Starting at $3/mo., LastPass supports one user and allows for unlimited device options. You are also able to store mobile app passwords.
Dashlane is a free password management system that will support one device. It provides password storage for up to 50 passwords.
Starting at $2.50/mo., Keeper allows you to store unlimited passwords across an unlimited number of devices. It also provides storage for mobile app passwords.
Starting at $2.99/mo., 1Password offers a family plan option for securing and sharing all of the passwords within your household. With 1Password, you will have unlimited devices and unlimited password storage.
Bitwarden is a free password management system that will provide password management support for one user.
Are Password Managers Safe?
Any security pro will be quick to remind you: Nothing that’s connected to the internet is 100% hack-proof. While there is some degree of inherent risk in using a password manager, it’s certainly less risky than lousy password practices. Even the third-party group Industry Security Evaluators (ISE), which published a technical study on specific vulnerabilities of leading password tools, still hails them as “an important and increasingly necessary part of our lives.”
Password Management Tips
Using a password manager is convenient, but it doesn’t completely let you off the hook in terms of cybersecurity. Follow these steps to optimize the safety and utility of whichever password manager you decide to use.
- Sign into the password manager on all of your devices. If you’re only using a password manager on one of your devices, you’ll miss out on functionality. This usually entails signing in via web browser on a desktop and downloading an app on your mobile devices.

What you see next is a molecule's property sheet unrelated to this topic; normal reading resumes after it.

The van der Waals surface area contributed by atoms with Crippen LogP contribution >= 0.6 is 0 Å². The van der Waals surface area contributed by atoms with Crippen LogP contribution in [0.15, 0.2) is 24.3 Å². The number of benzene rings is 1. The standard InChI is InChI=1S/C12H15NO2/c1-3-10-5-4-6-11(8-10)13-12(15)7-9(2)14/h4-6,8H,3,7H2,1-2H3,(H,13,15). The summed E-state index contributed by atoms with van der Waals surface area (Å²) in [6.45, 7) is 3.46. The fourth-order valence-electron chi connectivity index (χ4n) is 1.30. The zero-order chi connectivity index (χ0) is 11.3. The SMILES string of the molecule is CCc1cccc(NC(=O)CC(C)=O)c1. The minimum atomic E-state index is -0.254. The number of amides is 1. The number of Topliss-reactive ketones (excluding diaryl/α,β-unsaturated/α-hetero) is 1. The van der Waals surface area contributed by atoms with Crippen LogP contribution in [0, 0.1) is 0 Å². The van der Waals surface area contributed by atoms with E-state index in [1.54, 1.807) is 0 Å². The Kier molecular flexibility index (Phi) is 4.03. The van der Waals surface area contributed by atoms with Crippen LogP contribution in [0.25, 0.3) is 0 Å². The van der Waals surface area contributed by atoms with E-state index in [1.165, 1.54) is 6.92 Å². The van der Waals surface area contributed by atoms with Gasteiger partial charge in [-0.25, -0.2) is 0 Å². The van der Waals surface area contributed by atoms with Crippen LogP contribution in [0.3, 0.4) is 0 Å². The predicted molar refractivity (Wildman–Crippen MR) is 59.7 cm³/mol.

- Use two-factor authentication (2FA). This is a security measure that you should be using for all of your important accounts. It adds an additional layer of protection on top of your master password, to confirm that it’s in fact you attempting to login. There are different 2FA protocols, but they typically involve texting or emailing you a unique confirmation code to enter after you enter the correct password.
- Use a strong master password. This code is obviously important, so don’t skimp. Use a long password that utilizes special characters, letters, numbers and capitalization. Don’t reuse a previous password and choose something that can’t be guessed or Googled.
- Enable your password manager’s “Secure Desktop” feature, if it has one. This feature helps block off your system from keyloggers and other invasive software when you enter your master password.
- Keep your devices updated and use reputable antivirus software. Operating system updates often include security updates and patches, so as long as you keep clicking “Remind Me Later”, you’re probably unprotected. Since malware attacks frequently target personal information, including passwords, antivirus efforts are a step in the right direction.
- Practice physical device security. Lock your computer when you’re not using it to prevent tampering from other people. Take mindful anti-theft measures to prevent your device from being stolen, such as keeping them hidden from plain view and always holding onto them when in public. Also, never save passwords (especially your master password) on any shared computer.